Introduction: The Impossible Pentagram (optical Illusion)

This little project will show you how to draw an 'impossible' pentagram. It is an optical illusion inspired by the 'Penrose triangle' (if you don't know what that is, go check it out here)

It might look hard but it is actually very easy to draw this special type of pentagram, if you follow the correct steps. I would like to ask you to pay close attention to the correct angles and distances though! A minor deviation from one of the angles or distances might ruin your drawing and you will not end up with a perfectly symmetrical figure.


You will need the following items to complete this drawing:

  • Pencil
  • Eraser
  • Permanent marker with a small tip (I used 0.7mm)
  • Something to accurately draw angles
  • A long ruler
  • Sheet of paper

This being said, let's get right into it.

Step 1: Getting Started

The first thing you want to do is to draw a pentagon on your sheet of paper. Use your pencil to do this and don't pressure the tip too hard because we will need to erase all the pencil lines afterwards. To make the pentagram fit on the sheet I suggest you use A4 paper and let the pentagon have sides of 10cm.

If you are using the A4 paper as suggested, measure 10.5 cm from the sides of the paper and about 5 to 10 cm from the top. This will be the middle point of the first line of the pentagon. Now draw the first line of the pentagon (10 cm long if you are using A4 paper and about half the width of the paper if you are using a different size)

At one end of this first line, measure angles of 108° and draw another side of the pentagram. Then repeat this step on every new line you draw until the pentagon is closed.

Step 2: The Pentagram

When you've finished the pentagon it is time to start drawing the pentagram. Do this by connecting the corners of the pentagon with lines like in the first picture. Make sure the lines are a little bit too long (about 2 cm).

Now the basic pentagram shape is ready. The next step is to draw lines parallel to every line of the pentagram as shown in the second picture. Every line should have two lines next to it, at about 0.5 cm (you could do anything between 0.3 cm and 1.0 cm I think). The bigger the distance between the parallel lines, the 'fatter' the pentagram will be. The only thing that is really important is that the distance is the same for every parallel line.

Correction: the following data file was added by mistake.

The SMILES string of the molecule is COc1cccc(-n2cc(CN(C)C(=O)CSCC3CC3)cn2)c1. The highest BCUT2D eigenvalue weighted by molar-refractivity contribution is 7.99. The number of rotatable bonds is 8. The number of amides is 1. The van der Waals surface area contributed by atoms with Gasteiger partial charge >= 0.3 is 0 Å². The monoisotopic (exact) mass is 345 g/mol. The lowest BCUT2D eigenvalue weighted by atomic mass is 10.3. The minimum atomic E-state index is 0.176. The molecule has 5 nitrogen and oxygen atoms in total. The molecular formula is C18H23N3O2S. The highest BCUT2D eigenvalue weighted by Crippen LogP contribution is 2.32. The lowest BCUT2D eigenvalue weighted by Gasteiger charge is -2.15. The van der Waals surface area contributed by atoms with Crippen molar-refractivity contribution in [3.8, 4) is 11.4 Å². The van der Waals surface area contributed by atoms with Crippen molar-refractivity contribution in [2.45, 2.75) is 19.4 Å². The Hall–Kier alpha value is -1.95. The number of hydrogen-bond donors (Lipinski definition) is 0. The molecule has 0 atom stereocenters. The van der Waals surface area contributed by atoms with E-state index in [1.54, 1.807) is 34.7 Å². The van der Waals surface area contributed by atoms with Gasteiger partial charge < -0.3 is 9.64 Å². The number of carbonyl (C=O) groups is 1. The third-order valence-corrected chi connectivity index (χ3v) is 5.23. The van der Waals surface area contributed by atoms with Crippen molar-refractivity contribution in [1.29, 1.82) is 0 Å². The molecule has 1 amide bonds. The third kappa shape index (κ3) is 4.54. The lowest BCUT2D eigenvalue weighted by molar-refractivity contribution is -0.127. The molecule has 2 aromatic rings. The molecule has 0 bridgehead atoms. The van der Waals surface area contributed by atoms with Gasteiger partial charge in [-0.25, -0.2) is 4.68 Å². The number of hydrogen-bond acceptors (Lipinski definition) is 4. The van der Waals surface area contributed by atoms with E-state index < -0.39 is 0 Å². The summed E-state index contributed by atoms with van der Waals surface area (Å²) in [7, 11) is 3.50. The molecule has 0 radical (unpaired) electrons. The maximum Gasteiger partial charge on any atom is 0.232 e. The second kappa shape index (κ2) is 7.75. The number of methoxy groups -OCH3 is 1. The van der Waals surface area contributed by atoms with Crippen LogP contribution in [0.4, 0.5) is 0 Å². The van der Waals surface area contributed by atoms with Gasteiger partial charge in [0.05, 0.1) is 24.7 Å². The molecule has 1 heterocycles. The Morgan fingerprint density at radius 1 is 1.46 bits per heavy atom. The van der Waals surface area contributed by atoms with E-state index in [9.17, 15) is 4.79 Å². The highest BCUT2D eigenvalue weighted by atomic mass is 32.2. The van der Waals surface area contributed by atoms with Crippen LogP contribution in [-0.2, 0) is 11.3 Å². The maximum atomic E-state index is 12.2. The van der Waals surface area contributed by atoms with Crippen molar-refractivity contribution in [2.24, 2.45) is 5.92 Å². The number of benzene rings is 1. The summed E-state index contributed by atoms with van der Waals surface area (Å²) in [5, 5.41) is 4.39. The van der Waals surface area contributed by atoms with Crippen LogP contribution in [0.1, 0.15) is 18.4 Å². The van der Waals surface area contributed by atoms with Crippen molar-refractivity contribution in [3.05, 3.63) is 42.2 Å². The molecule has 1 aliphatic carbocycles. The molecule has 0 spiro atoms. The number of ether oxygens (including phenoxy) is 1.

If you are ready drawing the parallel lines you have to finish every corner of the pentagram. Make sure that in every corner of the pentagram there is an intersection between the outer parallel lines and the lines of the original pentagram. If you don't understand exactly what I mean look at the fourth picture, that is how it should look after this step.

Step 3: Finishing the Drawing

Now we need to draw a line to connect the intersections we made in the previous step, do this for every corner of the pentagram. Look at the first two pictures if you don't understand.

Finally we are ready to put the pentagram in permanent marker. The easiest way to do this is to redraw some of the pencil lines in permanent marker. Look at the third picture to see which lines should be in permanent marker and which ones should remain in pencil. Try to copy the lines in the picture as closely as possible, if you draw the permanent marker lines too short or too long, the illusion isn't as good as it could be. No do this for every corner separately until you've had all 5, if you've done this last step correctly, you should have a complete pentagram and there should be no 'interruption' when you follow it over the edges.

The only thing left to do now is to erase every pencil line that is still visible, et voilá. The drawing is finished, congratulations. If you plan on using this drawing to decorate your wall, make sure one point of the pentagram is pointing down. That's the way it should be!

Feel free to contact me with any questions/concerns regarding this Instructable, but please be constructive.

I hope you enjoyed this. Goodbye.